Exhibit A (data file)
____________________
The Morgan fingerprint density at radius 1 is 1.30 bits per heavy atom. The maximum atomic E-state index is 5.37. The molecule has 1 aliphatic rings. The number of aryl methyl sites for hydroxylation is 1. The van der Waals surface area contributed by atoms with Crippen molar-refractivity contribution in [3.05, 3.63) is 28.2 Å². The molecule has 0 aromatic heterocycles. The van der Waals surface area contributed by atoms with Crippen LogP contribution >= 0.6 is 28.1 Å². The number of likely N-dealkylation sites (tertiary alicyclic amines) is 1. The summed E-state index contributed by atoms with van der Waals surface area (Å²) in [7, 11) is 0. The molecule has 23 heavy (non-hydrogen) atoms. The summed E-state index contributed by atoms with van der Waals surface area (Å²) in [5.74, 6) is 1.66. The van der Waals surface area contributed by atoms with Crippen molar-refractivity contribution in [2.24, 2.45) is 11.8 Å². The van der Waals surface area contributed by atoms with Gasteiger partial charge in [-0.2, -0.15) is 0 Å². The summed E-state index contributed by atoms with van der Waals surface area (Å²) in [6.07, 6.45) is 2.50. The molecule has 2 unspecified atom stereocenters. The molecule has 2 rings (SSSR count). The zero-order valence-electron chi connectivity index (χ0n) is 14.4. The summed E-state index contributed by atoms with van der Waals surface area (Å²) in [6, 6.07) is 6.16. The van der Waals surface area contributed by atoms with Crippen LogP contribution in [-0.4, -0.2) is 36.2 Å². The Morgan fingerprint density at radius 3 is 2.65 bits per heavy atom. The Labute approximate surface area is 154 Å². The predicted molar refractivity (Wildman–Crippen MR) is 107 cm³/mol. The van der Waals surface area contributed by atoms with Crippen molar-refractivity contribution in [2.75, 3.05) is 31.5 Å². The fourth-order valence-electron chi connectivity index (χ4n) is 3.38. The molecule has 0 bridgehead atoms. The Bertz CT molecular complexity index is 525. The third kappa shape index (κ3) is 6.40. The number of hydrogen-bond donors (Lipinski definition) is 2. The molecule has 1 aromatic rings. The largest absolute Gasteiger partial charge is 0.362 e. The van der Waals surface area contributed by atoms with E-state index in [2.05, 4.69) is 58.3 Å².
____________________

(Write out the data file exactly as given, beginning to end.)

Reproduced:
The Morgan fingerprint density at radius 1 is 1.30 bits per heavy atom. The maximum atomic E-state index is 5.37. The molecule has 1 aliphatic rings. The number of aryl methyl sites for hydroxylation is 1. The van der Waals surface area contributed by atoms with Crippen molar-refractivity contribution in [3.05, 3.63) is 28.2 Å². The molecule has 0 aromatic heterocycles. The van der Waals surface area contributed by atoms with Crippen LogP contribution >= 0.6 is 28.1 Å². The number of likely N-dealkylation sites (tertiary alicyclic amines) is 1. The summed E-state index contributed by atoms with van der Waals surface area (Å²) in [7, 11) is 0. The molecule has 23 heavy (non-hydrogen) atoms. The summed E-state index contributed by atoms with van der Waals surface area (Å²) in [5.74, 6) is 1.66. The van der Waals surface area contributed by atoms with Crippen molar-refractivity contribution in [2.24, 2.45) is 11.8 Å². The van der Waals surface area contributed by atoms with Gasteiger partial charge in [-0.2, -0.15) is 0 Å². The summed E-state index contributed by atoms with van der Waals surface area (Å²) in [6.07, 6.45) is 2.50. The molecule has 2 unspecified atom stereocenters. The molecule has 2 rings (SSSR count). The zero-order valence-electron chi connectivity index (χ0n) is 14.4. The summed E-state index contributed by atoms with van der Waals surface area (Å²) in [6, 6.07) is 6.16. The van der Waals surface area contributed by atoms with Crippen LogP contribution in [-0.4, -0.2) is 36.2 Å². The Morgan fingerprint density at radius 3 is 2.65 bits per heavy atom. The Labute approximate surface area is 154 Å². The predicted molar refractivity (Wildman–Crippen MR) is 107 cm³/mol. The van der Waals surface area contributed by atoms with Crippen molar-refractivity contribution in [2.75, 3.05) is 31.5 Å². The fourth-order valence-electron chi connectivity index (χ4n) is 3.38. The molecule has 0 bridgehead atoms. The Bertz CT molecular complexity index is 525. The third kappa shape index (κ3) is 6.40. The number of hydrogen-bond donors (Lipinski definition) is 2. The molecule has 1 aromatic rings. The largest absolute Gasteiger partial charge is 0.362 e. The van der Waals surface area contributed by atoms with E-state index in [2.05, 4.69) is 58.3 Å².